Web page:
Almost every player has a shot that can be exploited.
Initially, most players' forehands are stronger than their backhands. If you are not sure which side is weaker, try attacking their backhand first and see what the response is. It may be necessary to hit the ball to their stronger side initially to open up the weaker side since some players are very good at covering up their weaknesses.
Often, a player's second serve can be a weakness. Look to attach their second serve by standing in and getting the ball back to a spot that makes them move. A good baseliner is often weak at the net and has trouble with the short balls, moving forward and volleying.
The reverse can be said about aggressive net players--it is difficult to keep them back but try getting the ball deep in the court, using lobs if they have already come in, or getting them on the run at the baseline. Some players are much better at returning second serves and struggle on the first serve regardless of how you hit it-get a lot of first serves in to exploit this weakness.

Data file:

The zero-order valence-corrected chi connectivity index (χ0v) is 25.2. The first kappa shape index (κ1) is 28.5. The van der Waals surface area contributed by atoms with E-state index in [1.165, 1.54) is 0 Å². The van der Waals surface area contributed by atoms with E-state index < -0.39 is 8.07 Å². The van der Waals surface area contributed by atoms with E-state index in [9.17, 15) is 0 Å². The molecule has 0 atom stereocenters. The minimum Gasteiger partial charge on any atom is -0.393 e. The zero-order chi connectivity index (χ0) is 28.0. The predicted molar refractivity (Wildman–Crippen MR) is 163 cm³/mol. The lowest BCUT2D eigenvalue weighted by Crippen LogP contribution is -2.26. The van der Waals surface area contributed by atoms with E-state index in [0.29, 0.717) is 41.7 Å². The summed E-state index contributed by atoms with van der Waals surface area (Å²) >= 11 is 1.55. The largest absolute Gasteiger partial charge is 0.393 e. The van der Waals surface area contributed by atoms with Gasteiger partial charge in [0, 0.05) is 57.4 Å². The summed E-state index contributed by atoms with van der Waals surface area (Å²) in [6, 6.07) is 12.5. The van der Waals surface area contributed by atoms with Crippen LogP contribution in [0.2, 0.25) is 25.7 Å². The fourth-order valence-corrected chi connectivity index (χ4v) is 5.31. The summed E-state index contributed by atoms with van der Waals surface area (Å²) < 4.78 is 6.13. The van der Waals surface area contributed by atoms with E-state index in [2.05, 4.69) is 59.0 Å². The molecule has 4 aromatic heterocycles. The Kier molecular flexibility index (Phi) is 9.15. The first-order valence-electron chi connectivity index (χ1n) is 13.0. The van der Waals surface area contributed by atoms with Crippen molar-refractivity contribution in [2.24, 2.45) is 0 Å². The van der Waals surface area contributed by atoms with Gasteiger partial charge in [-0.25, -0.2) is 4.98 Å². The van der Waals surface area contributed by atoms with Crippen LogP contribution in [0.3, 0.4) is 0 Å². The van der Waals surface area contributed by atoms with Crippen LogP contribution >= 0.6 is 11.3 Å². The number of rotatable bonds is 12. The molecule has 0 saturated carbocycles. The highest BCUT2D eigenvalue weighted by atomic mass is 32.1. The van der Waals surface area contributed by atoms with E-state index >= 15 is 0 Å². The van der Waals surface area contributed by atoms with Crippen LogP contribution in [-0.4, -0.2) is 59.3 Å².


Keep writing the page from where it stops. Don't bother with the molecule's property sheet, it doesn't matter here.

Try to use the warm up to help locate your opponent's weaknesses but remember things may be different in an actual point so be ready to adjust accordingly.
Steve Annacone, USPTA Elite Pro, is the Director of Annacone Tennis (http://www.annaconetennis.com) MyHamptonsPro (http://www. myhamptonspro.com) and Baron’s Cove Resort In Sag Harbor, NY, as well as Volunteer Assistant Coach for the University of Arizona Women’s team. For details on lessons, clinics, or coaching, contact Steve at email@example.com or call 865-300-7323